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Women empowered by PLA careers

Updated: 2014-02-10 00:39
By Zhao Lei on board the Changbaishan, Indian Ocean ( China Daily)

Women empowered by PLA careers

Yong Ronglan (second from left), a sailor from the Xibe ethnic group, takes part in physical training on the Changbaishan, an amphibian landing craft of the Chinese navy. Gan Jun / for China Daily


Personal development

E Teng, a Mongolian woman who also hails from Bole, has also benefited from the disciplined naval lifestyle.

"I didn't like restrictions and regulations before I joined the navy, so it took me quite some time to get used to the rigorous discipline of the PLA. Now I am a competent servicewoman," the 22-year-old said.

"I am the youngest child in my family, so my parents pampered me a lot," she added. "But my father didn't think I was able to do anything remarkable, and that spurred me to prove myself."

It was the drive to prove herself capable that helped her pass through rounds of tests, and she outperformed nearly 2,000 women in Urumqi who competed for 12 naval posts.

She signed up with the military in 2012 right after receiving an associate degree in finance from a vocational college in Urumqi, capital of Xinjiang.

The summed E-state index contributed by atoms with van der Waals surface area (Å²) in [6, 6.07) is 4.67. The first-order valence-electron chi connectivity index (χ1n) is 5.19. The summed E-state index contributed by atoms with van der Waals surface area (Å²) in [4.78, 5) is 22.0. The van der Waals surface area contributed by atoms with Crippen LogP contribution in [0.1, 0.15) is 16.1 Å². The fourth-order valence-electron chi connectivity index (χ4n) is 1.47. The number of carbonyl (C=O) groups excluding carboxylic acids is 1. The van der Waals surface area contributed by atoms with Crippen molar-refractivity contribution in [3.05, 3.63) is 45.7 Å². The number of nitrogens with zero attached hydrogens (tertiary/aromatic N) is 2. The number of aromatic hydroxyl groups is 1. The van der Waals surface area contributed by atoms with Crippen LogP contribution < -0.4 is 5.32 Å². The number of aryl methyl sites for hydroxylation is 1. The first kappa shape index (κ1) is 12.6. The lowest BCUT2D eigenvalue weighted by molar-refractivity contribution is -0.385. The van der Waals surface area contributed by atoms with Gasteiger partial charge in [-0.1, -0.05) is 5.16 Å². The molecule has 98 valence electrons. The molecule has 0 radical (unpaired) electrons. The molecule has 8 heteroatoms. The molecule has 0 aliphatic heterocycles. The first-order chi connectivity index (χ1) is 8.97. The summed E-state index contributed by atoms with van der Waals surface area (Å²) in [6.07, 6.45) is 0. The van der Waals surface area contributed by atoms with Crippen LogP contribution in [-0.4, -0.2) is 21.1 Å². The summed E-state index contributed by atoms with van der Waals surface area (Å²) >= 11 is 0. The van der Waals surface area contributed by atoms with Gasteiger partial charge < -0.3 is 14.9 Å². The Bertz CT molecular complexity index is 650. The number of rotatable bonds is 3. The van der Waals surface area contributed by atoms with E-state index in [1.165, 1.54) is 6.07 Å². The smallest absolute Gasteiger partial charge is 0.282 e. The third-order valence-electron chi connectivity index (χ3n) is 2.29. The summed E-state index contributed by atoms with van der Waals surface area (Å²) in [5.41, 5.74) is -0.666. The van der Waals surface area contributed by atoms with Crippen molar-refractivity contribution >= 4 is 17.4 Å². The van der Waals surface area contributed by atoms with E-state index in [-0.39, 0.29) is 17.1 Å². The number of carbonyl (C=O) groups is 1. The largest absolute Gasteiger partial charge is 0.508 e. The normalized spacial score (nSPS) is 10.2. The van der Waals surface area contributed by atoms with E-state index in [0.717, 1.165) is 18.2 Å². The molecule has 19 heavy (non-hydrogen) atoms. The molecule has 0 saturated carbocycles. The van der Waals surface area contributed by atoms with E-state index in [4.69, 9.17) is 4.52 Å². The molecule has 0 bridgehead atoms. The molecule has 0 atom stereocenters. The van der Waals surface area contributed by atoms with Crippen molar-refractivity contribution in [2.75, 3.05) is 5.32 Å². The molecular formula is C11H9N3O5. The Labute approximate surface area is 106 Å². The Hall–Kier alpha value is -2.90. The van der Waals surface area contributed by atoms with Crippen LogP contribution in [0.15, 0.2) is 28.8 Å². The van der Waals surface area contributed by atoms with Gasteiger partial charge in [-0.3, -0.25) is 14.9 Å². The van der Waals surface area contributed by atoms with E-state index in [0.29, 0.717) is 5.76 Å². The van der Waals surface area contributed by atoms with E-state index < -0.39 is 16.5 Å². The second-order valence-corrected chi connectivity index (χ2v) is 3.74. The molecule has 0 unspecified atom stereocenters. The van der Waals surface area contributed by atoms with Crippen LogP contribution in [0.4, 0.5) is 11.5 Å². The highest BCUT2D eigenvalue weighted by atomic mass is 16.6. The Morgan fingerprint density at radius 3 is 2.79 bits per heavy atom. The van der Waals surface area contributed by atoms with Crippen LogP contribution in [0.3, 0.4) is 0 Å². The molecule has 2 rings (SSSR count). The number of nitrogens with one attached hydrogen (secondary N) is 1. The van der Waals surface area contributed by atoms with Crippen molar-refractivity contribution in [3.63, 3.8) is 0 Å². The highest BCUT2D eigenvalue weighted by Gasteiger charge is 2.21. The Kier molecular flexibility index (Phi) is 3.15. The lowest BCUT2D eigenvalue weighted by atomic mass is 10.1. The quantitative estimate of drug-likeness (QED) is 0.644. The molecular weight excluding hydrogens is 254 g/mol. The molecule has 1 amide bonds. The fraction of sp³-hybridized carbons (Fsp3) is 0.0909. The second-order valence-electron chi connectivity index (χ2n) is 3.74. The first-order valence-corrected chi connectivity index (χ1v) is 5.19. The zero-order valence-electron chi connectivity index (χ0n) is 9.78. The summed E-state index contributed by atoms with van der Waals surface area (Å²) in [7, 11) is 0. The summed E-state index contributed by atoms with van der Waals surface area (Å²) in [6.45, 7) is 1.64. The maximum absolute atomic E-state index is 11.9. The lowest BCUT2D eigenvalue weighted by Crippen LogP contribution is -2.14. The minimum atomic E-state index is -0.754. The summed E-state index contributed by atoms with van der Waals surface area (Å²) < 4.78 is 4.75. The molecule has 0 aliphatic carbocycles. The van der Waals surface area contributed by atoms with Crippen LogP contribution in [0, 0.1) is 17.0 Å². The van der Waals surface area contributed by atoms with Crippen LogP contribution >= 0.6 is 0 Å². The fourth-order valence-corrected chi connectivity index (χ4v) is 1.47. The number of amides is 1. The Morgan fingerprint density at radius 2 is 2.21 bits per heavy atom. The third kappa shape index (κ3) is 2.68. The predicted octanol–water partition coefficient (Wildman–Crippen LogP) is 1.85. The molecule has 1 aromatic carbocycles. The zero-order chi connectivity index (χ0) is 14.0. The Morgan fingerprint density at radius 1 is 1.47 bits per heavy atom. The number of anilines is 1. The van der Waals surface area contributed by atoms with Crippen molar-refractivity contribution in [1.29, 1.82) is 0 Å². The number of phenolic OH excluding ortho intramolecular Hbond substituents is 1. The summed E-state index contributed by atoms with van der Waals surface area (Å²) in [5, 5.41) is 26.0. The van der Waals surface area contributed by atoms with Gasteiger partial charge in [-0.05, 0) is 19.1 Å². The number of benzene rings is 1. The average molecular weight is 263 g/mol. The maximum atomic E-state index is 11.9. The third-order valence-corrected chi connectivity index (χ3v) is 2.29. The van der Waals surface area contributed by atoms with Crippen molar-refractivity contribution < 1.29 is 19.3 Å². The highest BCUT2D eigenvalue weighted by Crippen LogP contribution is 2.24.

When asked by draft officers whether she wanted to stay in Xinjiang or serve at sea, she answered: "My grandpa was a soldier in the army, and my dad was a paratrooper with the air force, so I am going to be a sailor with the navy."

She operates equipment in the ship's helicopter section and has fallen in love with her navy career. She is determined to continue with it despite the well-meaning advice she is often given by relatives.

"What I do in the navy is definitely irrelevant to my major in college, which enabled me to land a high-paying job in a bank. My mother, brother and sister keep trying to persuade me to leave the navy as soon as my service ends," she said.

"In addition, my boyfriend, an army artillery specialist in Xinjiang, spares no effort in trying to get me to retire on schedule so we can get married. But I've made up my mind that I will stay in the navy, even if it means breaking up with him.''

Another woman who feels herself empowered by her PLA naval career is Yong Ronglan, a member of the Xibe ethnic group from the Ili Kazak autonomous prefecture in Xinjiang.

She said the navy has transformed women who did not know much about life at sea into self-assured and confident people who can answer their country's call.

"What really counts is that the navy has given us more than just military skills, it has given us a sense of team spirit and opportunities to see the world."


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